As well as the farm dogs, Claire adopted countless stray dogs, often having them shipped down from the city by train from the Lort Smith Animal Hospital of which she was a patron and vice-president. She could never ever stand to see an animal in distress or left behind. So it’s no surprise that despite all the handsome leading men she appeared beside on film she is said always to have maintained that Rin Tin Tin was her favourite!

Scobie was, at heart,  a farmer and despite having enough money to never need work a day in his life, he immersed himself passionately in every aspect of the management of his property. Like all sheep farmers he readily accepted that the expendability of individual animals was a sometimes brutal necessity. Claire, however, was committed to each individual ovine soul.

Video footage shows her kneeling next to a  prostrate sheep which she has covered with a blanket and water bottles and which she is petting maternally. Goodness knows what ailed it but you can just imagine what the hardened farm hands on the property, not to mention Scobie himself, made of that. And yet they indulged her. With pleasure. Because who could resist such a charming woman, doing such caring work? No one.

In a move that somewhat scandalised the staid Skipton community of the time, gossips had a field day discussing rumours of a green leather cocktail bar that took up an entire room in the lovebirds home. The rumours were true and  Claire and Scobie introduced the phenomenon  of the “cocktail hour’ to the probably willing but necessarily outwardly scandalised, hard-working rural community.

You would be forgiven for thinking that a love like this – a love between two people whose worlds could not be further apart – might be destined for failure but it was, in fact, the very opposite. Gregarious, beautiful Claire (who was, her birth certificate attests, at least a decade older than her husband) and handsome, reserved Scobie enjoyed a love story that few do. They adored each other all their lives.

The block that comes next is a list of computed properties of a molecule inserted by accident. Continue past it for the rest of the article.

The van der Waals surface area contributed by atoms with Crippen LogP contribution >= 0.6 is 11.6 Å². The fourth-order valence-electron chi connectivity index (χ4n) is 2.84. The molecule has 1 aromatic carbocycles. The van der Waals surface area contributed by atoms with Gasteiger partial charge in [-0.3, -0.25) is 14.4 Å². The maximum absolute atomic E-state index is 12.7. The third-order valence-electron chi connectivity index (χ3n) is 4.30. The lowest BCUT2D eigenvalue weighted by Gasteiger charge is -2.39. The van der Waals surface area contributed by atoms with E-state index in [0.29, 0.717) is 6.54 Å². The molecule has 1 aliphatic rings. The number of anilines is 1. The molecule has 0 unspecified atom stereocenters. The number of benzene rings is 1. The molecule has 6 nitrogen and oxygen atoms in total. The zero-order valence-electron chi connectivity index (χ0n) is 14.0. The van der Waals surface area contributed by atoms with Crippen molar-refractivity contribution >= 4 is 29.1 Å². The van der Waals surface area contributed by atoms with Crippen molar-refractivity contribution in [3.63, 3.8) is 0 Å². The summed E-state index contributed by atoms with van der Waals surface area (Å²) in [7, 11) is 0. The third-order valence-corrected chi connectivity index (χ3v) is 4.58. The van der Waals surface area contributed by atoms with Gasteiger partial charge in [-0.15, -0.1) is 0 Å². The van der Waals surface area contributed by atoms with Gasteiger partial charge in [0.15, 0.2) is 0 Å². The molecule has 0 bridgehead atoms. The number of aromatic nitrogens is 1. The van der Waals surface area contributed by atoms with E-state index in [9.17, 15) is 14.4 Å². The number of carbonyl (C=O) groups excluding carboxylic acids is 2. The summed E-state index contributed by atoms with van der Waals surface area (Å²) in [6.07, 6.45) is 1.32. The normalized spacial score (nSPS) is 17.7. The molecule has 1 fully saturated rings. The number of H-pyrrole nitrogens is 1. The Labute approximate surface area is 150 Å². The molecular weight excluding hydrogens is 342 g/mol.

At their request their ashes were buried together under a headstone tucked back from the manicured lawn that surrounds the pool that was  the scene of so much fun during their lives.

The reason we know so much about Claire and Scobie is because Claire used part of her substantial personal fortune (inherited when her former husband, a Hollywood movie director many years older than she, died)  to purchase video cameras and film – a thing almost entirely unheard of for a private person back then.

Claire, thankfully for us,  never lost her love of film nor her theatrical bent and she documented countless hours of her own and Scobie’s life in film. These reels sat undiscovered in metal tins for decades until a cameraman and film buff shooting something in the Mooramong  homestead came across them and, curious,  began to investigate. Above and beyond all the good times and glamour, the reels revealed their singular love story.

Thanks to the generous philanthropic bequests they left on their deaths, the spirit of Claire and Scobie  still pervades every corner of Mooramong. Claire’s perfumes still sit on her dressing table. Their gramophone stands, needle poised, ready to play the next jazz record.